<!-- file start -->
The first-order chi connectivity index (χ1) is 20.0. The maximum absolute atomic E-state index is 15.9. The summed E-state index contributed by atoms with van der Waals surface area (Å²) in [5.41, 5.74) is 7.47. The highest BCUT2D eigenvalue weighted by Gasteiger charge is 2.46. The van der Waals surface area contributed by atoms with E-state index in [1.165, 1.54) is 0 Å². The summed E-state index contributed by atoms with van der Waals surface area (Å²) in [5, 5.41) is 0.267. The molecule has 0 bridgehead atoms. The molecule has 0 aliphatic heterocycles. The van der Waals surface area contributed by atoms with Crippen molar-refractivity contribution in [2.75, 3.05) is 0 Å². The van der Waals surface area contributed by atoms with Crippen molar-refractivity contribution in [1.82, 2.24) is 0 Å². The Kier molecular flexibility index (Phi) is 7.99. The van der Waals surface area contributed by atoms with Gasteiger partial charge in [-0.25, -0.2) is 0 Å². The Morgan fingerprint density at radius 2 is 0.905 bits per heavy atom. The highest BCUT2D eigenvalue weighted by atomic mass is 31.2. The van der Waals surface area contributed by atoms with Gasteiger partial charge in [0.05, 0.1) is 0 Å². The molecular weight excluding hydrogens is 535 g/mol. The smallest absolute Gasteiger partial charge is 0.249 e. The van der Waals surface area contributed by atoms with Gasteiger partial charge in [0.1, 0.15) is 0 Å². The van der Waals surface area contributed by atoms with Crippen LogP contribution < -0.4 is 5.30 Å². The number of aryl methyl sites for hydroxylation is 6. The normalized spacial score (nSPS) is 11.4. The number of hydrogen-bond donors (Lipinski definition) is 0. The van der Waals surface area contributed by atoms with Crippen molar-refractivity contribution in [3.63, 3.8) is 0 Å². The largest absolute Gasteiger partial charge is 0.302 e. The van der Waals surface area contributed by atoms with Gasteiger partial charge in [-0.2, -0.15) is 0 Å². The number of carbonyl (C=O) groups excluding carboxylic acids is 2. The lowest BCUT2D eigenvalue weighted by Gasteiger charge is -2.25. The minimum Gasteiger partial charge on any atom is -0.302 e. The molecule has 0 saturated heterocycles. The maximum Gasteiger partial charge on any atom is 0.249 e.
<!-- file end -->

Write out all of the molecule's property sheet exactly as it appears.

The first-order chi connectivity index (χ1) is 20.0. The maximum absolute atomic E-state index is 15.9. The summed E-state index contributed by atoms with van der Waals surface area (Å²) in [5.41, 5.74) is 7.47. The highest BCUT2D eigenvalue weighted by Gasteiger charge is 2.46. The van der Waals surface area contributed by atoms with E-state index in [1.165, 1.54) is 0 Å². The summed E-state index contributed by atoms with van der Waals surface area (Å²) in [5, 5.41) is 0.267. The molecule has 0 bridgehead atoms. The molecule has 0 aliphatic heterocycles. The van der Waals surface area contributed by atoms with Crippen molar-refractivity contribution in [2.75, 3.05) is 0 Å². The van der Waals surface area contributed by atoms with Crippen molar-refractivity contribution in [1.82, 2.24) is 0 Å². The Kier molecular flexibility index (Phi) is 7.99. The van der Waals surface area contributed by atoms with Gasteiger partial charge in [-0.25, -0.2) is 0 Å². The Morgan fingerprint density at radius 2 is 0.905 bits per heavy atom. The highest BCUT2D eigenvalue weighted by atomic mass is 31.2. The van der Waals surface area contributed by atoms with Gasteiger partial charge in [0.05, 0.1) is 0 Å². The molecular weight excluding hydrogens is 535 g/mol. The smallest absolute Gasteiger partial charge is 0.249 e. The van der Waals surface area contributed by atoms with Gasteiger partial charge in [0.1, 0.15) is 0 Å². The van der Waals surface area contributed by atoms with Crippen LogP contribution < -0.4 is 5.30 Å². The number of aryl methyl sites for hydroxylation is 6. The normalized spacial score (nSPS) is 11.4. The number of hydrogen-bond donors (Lipinski definition) is 0. The van der Waals surface area contributed by atoms with Crippen molar-refractivity contribution in [3.63, 3.8) is 0 Å². The largest absolute Gasteiger partial charge is 0.302 e. The van der Waals surface area contributed by atoms with Gasteiger partial charge in [-0.2, -0.15) is 0 Å². The number of carbonyl (C=O) groups excluding carboxylic acids is 2. The lowest BCUT2D eigenvalue weighted by Gasteiger charge is -2.25. The minimum Gasteiger partial charge on any atom is -0.302 e. The molecule has 0 saturated heterocycles. The maximum Gasteiger partial charge on any atom is 0.249 e.